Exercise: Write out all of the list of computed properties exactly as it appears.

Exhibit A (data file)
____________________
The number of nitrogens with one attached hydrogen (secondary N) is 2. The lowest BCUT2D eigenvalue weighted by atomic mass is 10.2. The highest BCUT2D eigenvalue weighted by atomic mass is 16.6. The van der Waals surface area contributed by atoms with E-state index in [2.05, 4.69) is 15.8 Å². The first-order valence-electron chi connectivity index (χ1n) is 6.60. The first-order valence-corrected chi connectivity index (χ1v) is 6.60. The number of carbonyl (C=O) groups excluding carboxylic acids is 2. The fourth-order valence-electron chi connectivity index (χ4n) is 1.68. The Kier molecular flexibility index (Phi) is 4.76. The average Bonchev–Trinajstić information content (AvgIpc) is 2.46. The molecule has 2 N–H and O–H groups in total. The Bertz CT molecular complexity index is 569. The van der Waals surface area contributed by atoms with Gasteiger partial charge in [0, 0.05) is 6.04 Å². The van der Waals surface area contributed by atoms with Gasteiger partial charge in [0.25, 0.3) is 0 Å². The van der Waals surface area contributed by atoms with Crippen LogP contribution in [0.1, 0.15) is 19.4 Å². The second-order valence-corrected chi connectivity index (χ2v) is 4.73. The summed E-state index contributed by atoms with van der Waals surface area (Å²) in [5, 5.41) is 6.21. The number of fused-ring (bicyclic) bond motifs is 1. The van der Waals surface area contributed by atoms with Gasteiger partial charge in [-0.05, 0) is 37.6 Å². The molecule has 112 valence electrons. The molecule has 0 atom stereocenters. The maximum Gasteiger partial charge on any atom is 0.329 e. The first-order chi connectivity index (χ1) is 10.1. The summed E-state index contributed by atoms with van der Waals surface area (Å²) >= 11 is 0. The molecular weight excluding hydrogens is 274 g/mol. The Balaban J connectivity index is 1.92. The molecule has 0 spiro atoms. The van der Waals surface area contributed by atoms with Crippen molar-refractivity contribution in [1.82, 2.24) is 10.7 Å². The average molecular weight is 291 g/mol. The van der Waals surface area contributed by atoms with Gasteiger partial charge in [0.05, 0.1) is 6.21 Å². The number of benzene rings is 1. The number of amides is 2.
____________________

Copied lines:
The number of nitrogens with one attached hydrogen (secondary N) is 2. The lowest BCUT2D eigenvalue weighted by atomic mass is 10.2. The highest BCUT2D eigenvalue weighted by atomic mass is 16.6. The van der Waals surface area contributed by atoms with E-state index in [2.05, 4.69) is 15.8 Å². The first-order valence-electron chi connectivity index (χ1n) is 6.60. The first-order valence-corrected chi connectivity index (χ1v) is 6.60. The number of carbonyl (C=O) groups excluding carboxylic acids is 2. The fourth-order valence-electron chi connectivity index (χ4n) is 1.68. The Kier molecular flexibility index (Phi) is 4.76. The average Bonchev–Trinajstić information content (AvgIpc) is 2.46. The molecule has 2 N–H and O–H groups in total. The Bertz CT molecular complexity index is 569. The van der Waals surface area contributed by atoms with Gasteiger partial charge in [0, 0.05) is 6.04 Å². The van der Waals surface area contributed by atoms with Gasteiger partial charge in [0.25, 0.3) is 0 Å². The van der Waals surface area contributed by atoms with Crippen LogP contribution in [0.1, 0.15) is 19.4 Å². The second-order valence-corrected chi connectivity index (χ2v) is 4.73. The summed E-state index contributed by atoms with van der Waals surface area (Å²) in [5, 5.41) is 6.21. The number of fused-ring (bicyclic) bond motifs is 1. The van der Waals surface area contributed by atoms with Gasteiger partial charge in [-0.05, 0) is 37.6 Å². The molecule has 112 valence electrons. The molecule has 0 atom stereocenters. The maximum Gasteiger partial charge on any atom is 0.329 e. The first-order chi connectivity index (χ1) is 10.1. The summed E-state index contributed by atoms with van der Waals surface area (Å²) >= 11 is 0. The molecular weight excluding hydrogens is 274 g/mol. The Balaban J connectivity index is 1.92. The molecule has 0 spiro atoms. The van der Waals surface area contributed by atoms with Crippen molar-refractivity contribution in [1.82, 2.24) is 10.7 Å². The average molecular weight is 291 g/mol. The van der Waals surface area contributed by atoms with Gasteiger partial charge in [0.05, 0.1) is 6.21 Å². The number of benzene rings is 1. The number of amides is 2.